If religion is part of the problem, writes Rachel Smalley, it could be part of the solution.
I first met Reverend Harold Good eight years ago in Belfast, Northern Ireland.
He was a Methodist minister, something of a black sheep in Northern Ireland, but that's why the IRA liked him.
Two years earlier, they had chosen him to witness the decommissioning of their weapons at a secret location. It was a poignant, delicate and fascinating moment in Northern Ireland's Peace Process. Here was a man of God standing between warring Catholics and Protestants at great risk to his own life.
Not everyone wanted peace, and a bomb or a bullet could have killed him at any moment.
"What made you do it?" I asked him as we sat together in a pew at his church.
"I was doing what I could to bring peace to this land," he said.
Rev Good had always preached peace. Throughout the Troubles he had used his church to shelter families from the bullets and flying rocks of rioting loyalists and republicans.
"The way I saw it was that religion was part of Northern Ireland's problem, so religion had to be part of the solution too."
Many years later, I recall his words as I am sitting in Iraqi-Kurdistan. The Archimandrite Emanuel Youkhana, the leader of Assyrian Christians in Northern Iraq, is sitting opposite me. He too has opened the doors of his church to shelter Yazidis and Muslims who are fleeing Isis.
"I am trying to deal with the outcome of a major crisis and when it comes to saving lives, you do what you can."
I ask him what he needs and he says "understanding, empathy and engagement".
The crisis requires a global solution he says. The Middle East can't solve this problem on its own.
"Technology has made our world very small. Conflicts and ideologies spread because of the internet. Oceans no longer divide us.
"New Zealand, Australia and Iraq? We are all neighbours now. I am sorry for this, but we now live in the same small village."
But while the world is becoming closer, he says, when it comes to values people have never been more divided.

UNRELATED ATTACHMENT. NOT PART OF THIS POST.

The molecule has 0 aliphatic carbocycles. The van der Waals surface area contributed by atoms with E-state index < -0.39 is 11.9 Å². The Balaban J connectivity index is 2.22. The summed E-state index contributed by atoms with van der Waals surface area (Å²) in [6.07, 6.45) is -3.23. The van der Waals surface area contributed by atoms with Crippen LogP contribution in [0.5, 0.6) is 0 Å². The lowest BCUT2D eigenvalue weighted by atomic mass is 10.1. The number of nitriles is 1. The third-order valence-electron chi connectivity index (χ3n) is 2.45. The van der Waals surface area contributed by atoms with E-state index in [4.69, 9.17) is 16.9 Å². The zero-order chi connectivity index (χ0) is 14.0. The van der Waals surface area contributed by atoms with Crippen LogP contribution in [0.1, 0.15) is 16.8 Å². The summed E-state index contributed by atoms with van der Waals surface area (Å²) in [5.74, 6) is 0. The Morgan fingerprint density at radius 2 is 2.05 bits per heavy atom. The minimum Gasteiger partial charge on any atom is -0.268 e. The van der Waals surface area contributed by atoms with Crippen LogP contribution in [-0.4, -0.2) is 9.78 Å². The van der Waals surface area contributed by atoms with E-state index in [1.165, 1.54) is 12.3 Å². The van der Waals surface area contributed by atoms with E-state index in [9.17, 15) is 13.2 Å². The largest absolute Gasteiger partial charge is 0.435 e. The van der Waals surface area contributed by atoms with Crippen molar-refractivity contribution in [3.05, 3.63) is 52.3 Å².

"What is the human cost of all this? The world is turning a blind eye to the human rights of these people. Girls have been raped, women and children are being sold in markets. Where is the outrage?"
I ask him what he means by global solution and he becomes animated, throwing his hands in the air and looking skyward.
I quote Rev Good's line and suggest that if religion is part of the problem, should it also be part of the solution?
"I am a man of faith but I am a realist too. Religion is not a museum. It cannot become close-minded. Religion has to be dynamic, it has to be a living, evolving body."
He continues to travel into Isis-occupied areas of Iraq to reach civilians who are trapped by the fighting. If he is caught by Isis, there is little doubt he will be killed.
I ask him if it is worth risking his life for. "Yes. Of course."
And what if he is captured?
"I would look the Isis fighter in the eyes and tell him I will keep him in my prayers. And I would tell him that he is persecuting his God by doing these crimes in his name.
"You cannot slaughter people in God's name."
I suggest that would almost certainly cost him his life.
"Yes. I know this," he says.
He is quiet for a time and then I ask him what he prays for.
"When I pray, I pray for peace but I don't ask to lighten our burden. I ask for help to strengthen our shoulders."
He apologises and tells me he has to go. It is late and he is very tired.
"You have come all the way from New Zealand for a conflict. Next time, perhaps you can come as a tourist," he laughs.
And then his face becomes serious again as I stand to leave.
"We cannot give up on this. Do you understand me?"
"We may be helpless but we are never hopeless," he says. "There is always hope."
To raise funds to support 12 million Syrians, including 5.6 million children, who have fled their homes to other parts of Syria and neighbouring countries since the Syrian civil war began four years ago.
New Zealand Herald
, broadcaster Rachel Smalley and World Vision, one of 21 non-government organisations (NGOs) working in a United Nations-led coalition in Syria and surrounding countries.
The 21 NGOs said last week they needed US$8.4 billion ($11.4 billion) to respond to the crisis.
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Rachel Smalley is a host on Newstalk ZB.